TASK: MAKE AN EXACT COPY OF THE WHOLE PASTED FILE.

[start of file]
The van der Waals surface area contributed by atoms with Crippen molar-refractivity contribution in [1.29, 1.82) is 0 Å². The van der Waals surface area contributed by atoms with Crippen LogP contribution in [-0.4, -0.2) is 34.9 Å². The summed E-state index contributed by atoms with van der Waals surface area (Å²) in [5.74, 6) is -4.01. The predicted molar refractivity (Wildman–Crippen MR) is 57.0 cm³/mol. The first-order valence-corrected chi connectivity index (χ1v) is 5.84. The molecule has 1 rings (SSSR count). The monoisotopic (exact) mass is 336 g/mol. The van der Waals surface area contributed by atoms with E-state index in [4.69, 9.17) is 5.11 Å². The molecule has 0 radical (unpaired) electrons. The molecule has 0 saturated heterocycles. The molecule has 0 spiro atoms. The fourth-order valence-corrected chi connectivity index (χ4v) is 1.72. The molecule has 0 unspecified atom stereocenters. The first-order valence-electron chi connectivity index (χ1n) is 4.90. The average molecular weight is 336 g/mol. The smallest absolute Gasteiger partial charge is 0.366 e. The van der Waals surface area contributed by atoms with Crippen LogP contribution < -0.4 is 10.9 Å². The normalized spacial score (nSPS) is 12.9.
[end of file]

The van der Waals surface area contributed by atoms with Crippen molar-refractivity contribution in [1.29, 1.82) is 0 Å². The van der Waals surface area contributed by atoms with Crippen LogP contribution in [-0.4, -0.2) is 34.9 Å². The summed E-state index contributed by atoms with van der Waals surface area (Å²) in [5.74, 6) is -4.01. The predicted molar refractivity (Wildman–Crippen MR) is 57.0 cm³/mol. The first-order valence-corrected chi connectivity index (χ1v) is 5.84. The molecule has 1 rings (SSSR count). The monoisotopic (exact) mass is 336 g/mol. The van der Waals surface area contributed by atoms with E-state index in [4.69, 9.17) is 5.11 Å². The molecule has 0 radical (unpaired) electrons. The molecule has 0 saturated heterocycles. The molecule has 0 spiro atoms. The fourth-order valence-corrected chi connectivity index (χ4v) is 1.72. The molecule has 0 unspecified atom stereocenters. The first-order valence-electron chi connectivity index (χ1n) is 4.90. The average molecular weight is 336 g/mol. The smallest absolute Gasteiger partial charge is 0.366 e. The van der Waals surface area contributed by atoms with Crippen LogP contribution < -0.4 is 10.9 Å². The normalized spacial score (nSPS) is 12.9.